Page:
As the Internet became more than something to wrestle the phone line out of family members’ grip for, the written word returned with much bigger artillery to challenge the primacy of television as an information and entertainment source. For one, there were more options; and two, I controlled when and how I accessed the information. I was no longer dependent on the editorial choices of a select number of production outfits; I was dependent on the creative and editorial forces of a wide range of production outfits, some of whom were not even affiliated with major publications or channels. Even I could be one of those outfits: my early participation in the fledgling yet vibrant community of online soap operas (another story for another, faraway time) demonstrated as much. As an aficionado-ling, I still depended on the work of others to point me in the direction of quality, relevance, and trustworthiness, but continual engagement ensured that I was soon able to tailor content to my tastes. Before long, technology itself began assisting with curating the massive amount of information pouring into the World Wide Web.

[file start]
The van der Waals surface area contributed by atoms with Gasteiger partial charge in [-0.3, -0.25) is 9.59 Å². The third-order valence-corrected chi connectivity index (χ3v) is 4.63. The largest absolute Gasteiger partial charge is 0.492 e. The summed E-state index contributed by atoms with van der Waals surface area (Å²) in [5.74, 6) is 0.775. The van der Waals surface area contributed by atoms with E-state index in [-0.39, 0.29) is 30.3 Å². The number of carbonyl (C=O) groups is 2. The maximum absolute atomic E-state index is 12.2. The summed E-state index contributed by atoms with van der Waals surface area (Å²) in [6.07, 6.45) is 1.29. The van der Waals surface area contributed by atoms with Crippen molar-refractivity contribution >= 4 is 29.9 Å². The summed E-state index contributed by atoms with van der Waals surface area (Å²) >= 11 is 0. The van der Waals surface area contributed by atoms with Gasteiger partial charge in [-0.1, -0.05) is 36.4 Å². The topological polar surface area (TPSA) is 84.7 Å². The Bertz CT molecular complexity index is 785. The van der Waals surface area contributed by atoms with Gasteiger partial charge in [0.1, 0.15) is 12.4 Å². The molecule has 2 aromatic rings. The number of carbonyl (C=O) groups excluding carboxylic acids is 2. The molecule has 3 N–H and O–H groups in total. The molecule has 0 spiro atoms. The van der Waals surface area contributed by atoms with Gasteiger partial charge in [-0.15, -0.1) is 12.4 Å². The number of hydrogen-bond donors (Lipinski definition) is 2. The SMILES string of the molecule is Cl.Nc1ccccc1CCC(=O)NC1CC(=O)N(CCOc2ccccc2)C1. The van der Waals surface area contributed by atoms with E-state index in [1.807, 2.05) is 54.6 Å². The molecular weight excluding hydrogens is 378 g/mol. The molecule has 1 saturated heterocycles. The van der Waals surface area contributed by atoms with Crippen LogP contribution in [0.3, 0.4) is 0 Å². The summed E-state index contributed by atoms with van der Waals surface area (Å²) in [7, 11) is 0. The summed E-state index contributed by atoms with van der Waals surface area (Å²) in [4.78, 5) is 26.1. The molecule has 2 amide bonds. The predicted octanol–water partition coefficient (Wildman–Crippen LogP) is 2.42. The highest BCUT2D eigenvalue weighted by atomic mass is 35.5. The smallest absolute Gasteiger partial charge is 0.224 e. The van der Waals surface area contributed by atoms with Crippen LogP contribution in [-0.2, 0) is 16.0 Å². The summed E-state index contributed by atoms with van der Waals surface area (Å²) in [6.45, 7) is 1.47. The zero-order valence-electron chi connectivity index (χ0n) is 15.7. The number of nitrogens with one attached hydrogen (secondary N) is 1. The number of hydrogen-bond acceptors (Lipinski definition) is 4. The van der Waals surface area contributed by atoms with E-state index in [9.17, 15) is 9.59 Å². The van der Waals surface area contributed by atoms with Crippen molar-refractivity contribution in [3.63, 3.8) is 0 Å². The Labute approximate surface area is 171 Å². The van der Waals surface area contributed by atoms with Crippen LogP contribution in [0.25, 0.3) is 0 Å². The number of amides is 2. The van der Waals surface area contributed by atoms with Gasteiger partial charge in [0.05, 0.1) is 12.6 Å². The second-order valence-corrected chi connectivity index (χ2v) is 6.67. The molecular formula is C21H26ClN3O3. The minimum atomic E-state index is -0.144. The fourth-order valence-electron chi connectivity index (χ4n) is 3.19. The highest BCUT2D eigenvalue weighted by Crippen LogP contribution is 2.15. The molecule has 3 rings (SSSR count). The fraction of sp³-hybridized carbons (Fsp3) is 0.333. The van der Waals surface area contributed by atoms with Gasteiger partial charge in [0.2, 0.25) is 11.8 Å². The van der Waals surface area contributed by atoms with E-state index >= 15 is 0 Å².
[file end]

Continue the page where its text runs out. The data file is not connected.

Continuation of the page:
The love only grew from there. Heading to college, I became more dependent on the Internet to keep me connected to the happenings of the world. Televisions were mostly for twentieth-screenings of Wedding Crashers and weekly viewings of reality masterpieces like I Love New York. Print journalism was steadily losing step, and social networking platforms, the rise of online video, and increasingly sophisticated web design were slowly turning stories into “content” just as my newly minted college degree transformed me into a full-fledged adult (purportedly).